The Incorporation of the Bill of Rights in Criminal Procedure: Protections and Differences Between Procedural and Substantive Laws

Category: Crime, Justice
Last Updated: 31 Mar 2023
Pages: 3 Views: 94

The Theory that the Fourteenth Amendment incorporates the Bill of Rights established the foundation for the Warren Court’s criminal procedure revolution. The U. S. Supreme Court has incorporated many of the protections and prohibitions in the Bill of Rights. These protections are available to criminal offenders. In this paper, I will discuss which protections do not apply to the states. And the differences between the two laws: procedural and substantive. As you continue on reading, you know about, which protection is considered procedural and substantive.

The protection against “ex post facto” laws means that the State cannot pass a law after a person has committed a crime and then prosecute the person for the first crime. You can only be prosecuted under the laws that in effect at the time of the crime. The protection against “Bills of attainder” prevents the State from passing a law meant to punish a certain person without judicial process. The Fourth Amendment provides general protection against arbitrary search and seizure of person(s) and property. However, there are many exceptions to the Fourth Amendment that includes a warrant.

It still, does not provide broad protection of the general public from inappropriate police conduct. The Fifth Amendment provides a handful amount of protection. The protection against “double jeopardy” (which means being tried more than once for the same offense) comes from this amendment. The right to remain silent came from a defendant’s Fifth Amendment right not to be compelled to be witness against himself. This Amendment provides a broad right to due process of law. The most important Amendment is the Sixth.

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This Amendment gives criminal defendants the right to assistance of counsel, the right to compel witnesses to appear at trial, the right to cross-examine witnesses at trial, the right to trial by jury, and the right to be informed of the nature of charges that have been filed against them. The right to speedy a trial allows the defendant’s trial to be waived and prevents the state from incarcerating a defendant. Procedural law comprises the set of rules that govern the proceedings of the court in criminal lawsuits as well as civil and administrative proceedings.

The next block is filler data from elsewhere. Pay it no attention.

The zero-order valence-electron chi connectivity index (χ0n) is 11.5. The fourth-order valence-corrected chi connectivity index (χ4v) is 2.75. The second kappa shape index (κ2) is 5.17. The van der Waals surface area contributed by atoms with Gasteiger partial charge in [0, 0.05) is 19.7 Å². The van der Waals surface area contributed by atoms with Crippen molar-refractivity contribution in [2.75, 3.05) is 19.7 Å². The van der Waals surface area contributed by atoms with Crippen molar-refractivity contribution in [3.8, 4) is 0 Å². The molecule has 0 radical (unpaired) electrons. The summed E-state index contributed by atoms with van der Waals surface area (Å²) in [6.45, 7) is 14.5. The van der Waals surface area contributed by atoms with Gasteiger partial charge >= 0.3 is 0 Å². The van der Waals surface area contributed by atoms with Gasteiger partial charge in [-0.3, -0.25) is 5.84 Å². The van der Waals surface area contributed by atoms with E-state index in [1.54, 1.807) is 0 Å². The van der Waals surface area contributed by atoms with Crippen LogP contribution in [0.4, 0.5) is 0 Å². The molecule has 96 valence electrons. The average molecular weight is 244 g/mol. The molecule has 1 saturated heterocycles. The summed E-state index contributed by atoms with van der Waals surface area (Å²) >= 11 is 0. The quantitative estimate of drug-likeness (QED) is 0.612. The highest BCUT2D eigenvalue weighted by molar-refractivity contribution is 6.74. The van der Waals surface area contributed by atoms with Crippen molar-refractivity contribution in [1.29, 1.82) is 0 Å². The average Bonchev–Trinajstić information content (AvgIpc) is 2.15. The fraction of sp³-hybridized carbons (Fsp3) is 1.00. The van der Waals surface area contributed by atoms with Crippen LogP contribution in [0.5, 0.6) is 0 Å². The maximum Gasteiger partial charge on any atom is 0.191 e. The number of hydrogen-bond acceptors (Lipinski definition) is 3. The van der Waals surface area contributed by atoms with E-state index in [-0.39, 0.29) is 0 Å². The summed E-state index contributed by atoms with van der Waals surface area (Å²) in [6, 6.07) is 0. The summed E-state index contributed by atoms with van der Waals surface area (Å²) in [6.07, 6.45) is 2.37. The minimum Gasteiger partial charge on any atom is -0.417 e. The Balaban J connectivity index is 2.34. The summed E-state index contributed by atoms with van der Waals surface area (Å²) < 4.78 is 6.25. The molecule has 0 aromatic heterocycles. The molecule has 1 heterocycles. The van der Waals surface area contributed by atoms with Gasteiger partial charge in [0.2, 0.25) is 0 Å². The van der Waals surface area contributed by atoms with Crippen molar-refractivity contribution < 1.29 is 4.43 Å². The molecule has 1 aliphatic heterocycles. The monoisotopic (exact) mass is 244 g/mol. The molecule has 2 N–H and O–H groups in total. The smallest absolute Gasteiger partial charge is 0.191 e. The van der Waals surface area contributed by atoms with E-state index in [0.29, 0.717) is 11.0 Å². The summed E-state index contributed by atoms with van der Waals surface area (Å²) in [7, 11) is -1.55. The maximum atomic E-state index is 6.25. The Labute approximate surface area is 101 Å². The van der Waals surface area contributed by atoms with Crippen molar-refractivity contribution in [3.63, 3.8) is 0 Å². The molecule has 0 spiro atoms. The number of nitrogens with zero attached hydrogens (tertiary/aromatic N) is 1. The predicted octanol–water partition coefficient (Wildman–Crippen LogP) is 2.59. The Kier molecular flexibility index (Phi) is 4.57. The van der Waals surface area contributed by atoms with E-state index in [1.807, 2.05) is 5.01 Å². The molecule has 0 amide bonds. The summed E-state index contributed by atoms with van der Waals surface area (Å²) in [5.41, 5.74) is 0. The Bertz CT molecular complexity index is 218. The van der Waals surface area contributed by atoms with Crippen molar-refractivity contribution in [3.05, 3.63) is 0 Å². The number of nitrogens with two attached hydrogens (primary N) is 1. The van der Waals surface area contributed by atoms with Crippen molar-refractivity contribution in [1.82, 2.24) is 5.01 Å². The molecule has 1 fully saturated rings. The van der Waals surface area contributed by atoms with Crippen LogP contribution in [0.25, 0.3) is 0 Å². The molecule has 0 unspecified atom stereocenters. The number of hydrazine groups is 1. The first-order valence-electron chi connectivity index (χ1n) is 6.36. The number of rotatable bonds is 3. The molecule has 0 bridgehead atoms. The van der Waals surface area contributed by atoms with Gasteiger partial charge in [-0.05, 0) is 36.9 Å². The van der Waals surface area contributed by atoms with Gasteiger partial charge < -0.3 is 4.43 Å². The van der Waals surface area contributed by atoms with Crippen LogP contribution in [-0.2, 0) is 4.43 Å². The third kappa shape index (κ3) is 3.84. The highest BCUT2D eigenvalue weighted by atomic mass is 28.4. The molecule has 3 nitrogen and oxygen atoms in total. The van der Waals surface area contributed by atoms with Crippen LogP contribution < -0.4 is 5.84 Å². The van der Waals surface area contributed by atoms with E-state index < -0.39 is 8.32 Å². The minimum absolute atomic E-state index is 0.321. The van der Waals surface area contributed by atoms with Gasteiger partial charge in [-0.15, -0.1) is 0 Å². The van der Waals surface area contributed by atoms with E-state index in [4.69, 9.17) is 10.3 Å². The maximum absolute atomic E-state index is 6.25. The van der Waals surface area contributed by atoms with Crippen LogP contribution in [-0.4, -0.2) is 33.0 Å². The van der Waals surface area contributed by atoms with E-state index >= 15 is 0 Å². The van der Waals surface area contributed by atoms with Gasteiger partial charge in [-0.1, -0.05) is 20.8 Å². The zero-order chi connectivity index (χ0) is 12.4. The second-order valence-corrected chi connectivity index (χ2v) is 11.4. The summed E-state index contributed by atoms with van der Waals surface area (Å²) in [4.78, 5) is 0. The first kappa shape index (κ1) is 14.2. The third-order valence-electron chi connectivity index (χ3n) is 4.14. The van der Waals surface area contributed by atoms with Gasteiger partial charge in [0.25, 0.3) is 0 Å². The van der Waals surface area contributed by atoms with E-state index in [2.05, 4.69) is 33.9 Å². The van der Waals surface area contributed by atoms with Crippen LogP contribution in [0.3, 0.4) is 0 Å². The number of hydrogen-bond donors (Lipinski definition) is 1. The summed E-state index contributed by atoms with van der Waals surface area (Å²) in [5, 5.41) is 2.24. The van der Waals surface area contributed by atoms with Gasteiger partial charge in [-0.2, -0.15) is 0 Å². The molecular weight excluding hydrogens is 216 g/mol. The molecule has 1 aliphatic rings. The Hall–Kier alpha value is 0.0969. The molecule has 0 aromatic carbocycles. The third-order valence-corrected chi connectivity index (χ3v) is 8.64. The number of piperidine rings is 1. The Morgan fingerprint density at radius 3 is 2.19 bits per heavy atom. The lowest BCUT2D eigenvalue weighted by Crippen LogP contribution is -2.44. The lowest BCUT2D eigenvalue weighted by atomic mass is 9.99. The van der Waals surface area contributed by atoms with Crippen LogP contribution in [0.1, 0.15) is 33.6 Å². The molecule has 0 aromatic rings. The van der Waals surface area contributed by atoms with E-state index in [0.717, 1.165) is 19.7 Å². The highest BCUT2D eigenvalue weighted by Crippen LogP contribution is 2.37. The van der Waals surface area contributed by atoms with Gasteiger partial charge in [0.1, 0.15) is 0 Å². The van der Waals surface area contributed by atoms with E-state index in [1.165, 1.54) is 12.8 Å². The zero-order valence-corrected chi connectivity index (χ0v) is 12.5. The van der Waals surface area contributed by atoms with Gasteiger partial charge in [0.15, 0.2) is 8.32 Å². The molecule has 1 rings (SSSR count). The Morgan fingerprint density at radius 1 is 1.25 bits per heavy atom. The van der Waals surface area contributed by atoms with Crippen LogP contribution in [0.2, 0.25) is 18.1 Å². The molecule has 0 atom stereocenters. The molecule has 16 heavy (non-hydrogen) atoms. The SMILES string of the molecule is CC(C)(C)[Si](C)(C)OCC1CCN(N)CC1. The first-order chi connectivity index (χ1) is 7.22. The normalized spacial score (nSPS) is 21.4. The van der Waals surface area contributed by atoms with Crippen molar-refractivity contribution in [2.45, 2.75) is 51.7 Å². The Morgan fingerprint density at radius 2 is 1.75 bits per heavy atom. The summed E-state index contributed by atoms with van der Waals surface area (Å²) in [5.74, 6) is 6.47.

The court needs to conform to standards setup by procedural law, during proceedings. These rules ensure fair practice and consistency in the “due process”. Substantive law is a statutory law that deals with the legal relationship between people or the people and the state. Therefore, substantive law defines the rights and duties of the people, but procedural law lays down the rules with the help of which they are enforced (Procedural Law vs. Substantive Law, 2013). Procedural law is exactly what the name implies. It sets out the procedure for how a criminal case would proceed.

Every state has their own set of procedures which is usually written in a set of rules called a “code of criminal procedure”. Substantive law deals with the “substance” of your charges. Every charge is comprised of elements. Elements are the specific acts needed to complete a crime. This law requires that the prosecutor prove every element of the crime in order for someone to be convicted of the crime. I believe that the Fourth Amendment is procedural because it takes procedures to be able to search and seizure a person(s) and their property.

You just can’t go in and search with a reason and a warrant. To obtain a warrant you have to have a reason and steps to receive it. The Fifth Amendment is substantive because it deals with the structure and facts of the case. It defines the rights and duties of the defendant. The Sixth Amendment has the most procedural rights. It enable the right to a speedy a trial, impartial jury, informed of nature and cause of accusation, confront opposing witnesses compulsory process for obtaining favorable witnesses and right to counsel. In conclusion, the U. S.

Supreme Court has, through the due process clause of the 14th Amendment, incorporated many of the protections and prohibitions contains in the Bill of Rights. While reading this paper, you now know the protections that are available to criminal offenders through the bill of rights that do not currently apply to the states. You also read about the differences between procedural and substantive protections for the criminal offenders in the Bill of Rights. Included in this paper, you read about which protections were procedural and substantive in the Bill of Rights.

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The Incorporation of the Bill of Rights in Criminal Procedure: Protections and Differences Between Procedural and Substantive Laws. (2017, Jun 28). Retrieved from

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